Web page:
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Circle Up!

I don't know exactly what it is, but when people sit in a circle, stuff happens. Good stuff. Stuff that needs to happen. Stuff that inspires. Stuff that we remember. Stuff that changes our lives.

In the past month, I've sat in a circle three times in three different cities, and each time I had an experience to remember – an experience that was transformative for each person who sat and listened.

In Asheville, North Carolina, after our standard presentation that accompanies our book signings, Stephen and I were pleasantly surprised as a time for Q&A turned into a time for storytelling. Having greased the wheels that transport our stories of social change, the group decided to move their chairs that were in neatly organized rows into a circle. We then sped quickly down the freeway of motivation as we heard stories from people who were fighting to make the world a better place.

We heard the tales of one woman's crusade to publish letters to the editor to educate her neighbors and community members about the need to pass pending clean air legislation. We heard the frustrations of a 16-year-old as he wished his classmates would be more responsive to his pleas to recruit teen volunteers. That was followed by words of encouragement and concrete ideas from a lifelong educator, also in the group.

There, in a local bookstore was a circle of hope.

A few weeks later, while discussing New Day Revolution with a group of 20- and 30-somethings at a church in Indianapolis, Indiana, we again got into a circle. After the same presentation about why the need for small, actionable steps is critical when it comes to making a dent in our largest social ills, we again heard stories of ordinary individuals on the front lines of making a difference.

We heard about the young woman helping other women start businesses nearby and abroad. We heard about the family who went to Cuba simply to learn of the needs in order to tell those stories to anyone who would listen back home. We heard of the young woman who pledged with a group of others to not buy anything new (save for food and necessities) for an entire year, and of the young man working tech support who made it his mission to be friendly to every caller.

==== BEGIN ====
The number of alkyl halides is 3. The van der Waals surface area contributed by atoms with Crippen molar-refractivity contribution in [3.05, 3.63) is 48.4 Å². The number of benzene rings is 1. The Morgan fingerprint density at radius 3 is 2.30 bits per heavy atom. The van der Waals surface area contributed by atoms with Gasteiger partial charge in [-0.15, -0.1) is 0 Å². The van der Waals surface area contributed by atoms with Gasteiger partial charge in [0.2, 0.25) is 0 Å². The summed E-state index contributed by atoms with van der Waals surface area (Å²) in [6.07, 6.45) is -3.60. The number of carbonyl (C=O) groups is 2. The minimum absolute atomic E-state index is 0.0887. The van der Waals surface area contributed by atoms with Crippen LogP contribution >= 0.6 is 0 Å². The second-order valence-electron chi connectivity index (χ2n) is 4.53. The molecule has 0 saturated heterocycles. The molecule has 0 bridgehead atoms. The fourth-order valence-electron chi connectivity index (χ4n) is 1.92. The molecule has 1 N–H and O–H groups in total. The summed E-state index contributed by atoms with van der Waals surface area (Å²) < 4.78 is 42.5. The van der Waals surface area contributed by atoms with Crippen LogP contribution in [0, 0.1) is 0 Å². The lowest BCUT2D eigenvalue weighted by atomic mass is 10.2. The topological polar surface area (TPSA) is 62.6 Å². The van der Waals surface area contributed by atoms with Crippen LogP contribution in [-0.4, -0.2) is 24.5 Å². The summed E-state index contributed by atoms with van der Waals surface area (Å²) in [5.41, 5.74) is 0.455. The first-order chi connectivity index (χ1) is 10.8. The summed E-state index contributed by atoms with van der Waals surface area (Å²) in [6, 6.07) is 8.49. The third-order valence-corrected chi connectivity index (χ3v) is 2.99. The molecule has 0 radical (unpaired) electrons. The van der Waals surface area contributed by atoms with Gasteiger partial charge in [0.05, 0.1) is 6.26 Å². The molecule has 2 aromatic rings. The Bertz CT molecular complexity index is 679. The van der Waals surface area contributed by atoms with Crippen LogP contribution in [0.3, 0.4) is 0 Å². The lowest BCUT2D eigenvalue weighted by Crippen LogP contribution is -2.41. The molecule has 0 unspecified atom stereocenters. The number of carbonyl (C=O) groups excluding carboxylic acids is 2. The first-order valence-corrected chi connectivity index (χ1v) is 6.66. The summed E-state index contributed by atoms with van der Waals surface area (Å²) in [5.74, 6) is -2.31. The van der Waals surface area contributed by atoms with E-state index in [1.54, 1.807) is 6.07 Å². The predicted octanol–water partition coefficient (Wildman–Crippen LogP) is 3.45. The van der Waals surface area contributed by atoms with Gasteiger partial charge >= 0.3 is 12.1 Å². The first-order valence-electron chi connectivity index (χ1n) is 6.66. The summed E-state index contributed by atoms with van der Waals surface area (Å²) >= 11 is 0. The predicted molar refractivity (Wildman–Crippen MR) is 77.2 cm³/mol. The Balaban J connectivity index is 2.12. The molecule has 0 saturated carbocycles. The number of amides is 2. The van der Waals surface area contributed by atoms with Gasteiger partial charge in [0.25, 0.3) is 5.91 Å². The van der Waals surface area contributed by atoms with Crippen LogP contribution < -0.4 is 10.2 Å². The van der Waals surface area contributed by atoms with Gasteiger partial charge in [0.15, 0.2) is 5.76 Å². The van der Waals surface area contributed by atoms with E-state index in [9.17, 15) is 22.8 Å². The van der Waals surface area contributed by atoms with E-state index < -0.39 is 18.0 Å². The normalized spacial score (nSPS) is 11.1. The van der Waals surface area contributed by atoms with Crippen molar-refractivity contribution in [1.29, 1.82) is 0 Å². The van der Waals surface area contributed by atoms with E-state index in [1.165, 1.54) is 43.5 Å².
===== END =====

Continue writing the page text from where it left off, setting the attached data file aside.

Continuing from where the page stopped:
There, in the fellowship hall was a circle of progress.

And last night, while speaking at the monthly gathering for the Green Campus Initiative at Harvard University, I saw it again. After sharing our approach to social change and how we motivate individuals to act in light of that, I heard stories of involvement and commitment from the next generation.

I heard about the young woman who realized climate change was the issue of her lifetime after trying to jog in the smog that engulfs Shanghai. I heard of the young men motivated by listening to leading advocates share the realities of global warming. I heard from people who didn’t want the beauty of their native Colorado and Maine to disappear at the expense of our consumption. I heard about the moments of epiphany and wonder that motivate so many to do so much good.

There, in a collegiate meeting hall was a circle of inspiration.

Circles make us all feel equal. We attend so many meetings and events (churches are the worst about this) where everyone in attendance is facing the same direction. A special guest or teacher or pastor or expert then talks for a given amount of time about a certain topic while everyone faces in his or her general direction. There is a clear leader and clear followers, a clear connoisseur and clear novices.

Not so in a circle. In a circle, there is no head or tail, or upper or lower class, no winner or losers. In a circle, we are all free to share. In a circle, our stories matter. In a circle, the sum is greater than the parts, as our collective wisdom can be tossed out into the great yearning middle, where our curiosities hover above us, waiting to be satisfied by the ideas and suggestions and inspiration of everyone participating. In a circle, everyone gets what they came for.

There's the circle of life, peace circles and story circles. This ancient symbol and social tool is still valuable to us today as we seek to save the world.

In a recent interview for a newspaper in Nashville, I was asked where I get my inspiration. And while there are many prolific individuals who inspire me to do great things, the last month has inspired me like never before as I sat among equals and listened to great stories of real life, real inspiration, and real change.

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